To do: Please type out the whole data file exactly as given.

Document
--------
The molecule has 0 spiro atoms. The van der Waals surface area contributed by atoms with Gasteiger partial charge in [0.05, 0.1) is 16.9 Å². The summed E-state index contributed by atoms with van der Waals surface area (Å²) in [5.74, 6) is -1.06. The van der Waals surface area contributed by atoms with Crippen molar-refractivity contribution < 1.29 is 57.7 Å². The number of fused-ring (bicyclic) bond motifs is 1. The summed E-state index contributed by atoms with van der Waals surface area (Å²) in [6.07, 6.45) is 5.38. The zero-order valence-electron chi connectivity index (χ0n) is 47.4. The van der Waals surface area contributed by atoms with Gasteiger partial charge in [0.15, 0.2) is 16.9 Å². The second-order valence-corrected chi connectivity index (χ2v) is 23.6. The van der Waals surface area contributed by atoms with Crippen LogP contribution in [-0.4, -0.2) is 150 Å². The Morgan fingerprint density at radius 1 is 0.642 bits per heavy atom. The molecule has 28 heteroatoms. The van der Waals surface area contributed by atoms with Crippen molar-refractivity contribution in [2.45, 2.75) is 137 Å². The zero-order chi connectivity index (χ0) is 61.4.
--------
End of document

The molecule has 0 spiro atoms. The van der Waals surface area contributed by atoms with Gasteiger partial charge in [0.05, 0.1) is 16.9 Å². The summed E-state index contributed by atoms with van der Waals surface area (Å²) in [5.74, 6) is -1.06. The van der Waals surface area contributed by atoms with Crippen molar-refractivity contribution < 1.29 is 57.7 Å². The number of fused-ring (bicyclic) bond motifs is 1. The summed E-state index contributed by atoms with van der Waals surface area (Å²) in [6.07, 6.45) is 5.38. The zero-order valence-electron chi connectivity index (χ0n) is 47.4. The van der Waals surface area contributed by atoms with Gasteiger partial charge in [0.15, 0.2) is 16.9 Å². The second-order valence-corrected chi connectivity index (χ2v) is 23.6. The van der Waals surface area contributed by atoms with Crippen LogP contribution in [-0.4, -0.2) is 150 Å². The Morgan fingerprint density at radius 1 is 0.642 bits per heavy atom. The molecule has 28 heteroatoms. The van der Waals surface area contributed by atoms with Crippen molar-refractivity contribution in [2.45, 2.75) is 137 Å². The zero-order chi connectivity index (χ0) is 61.4.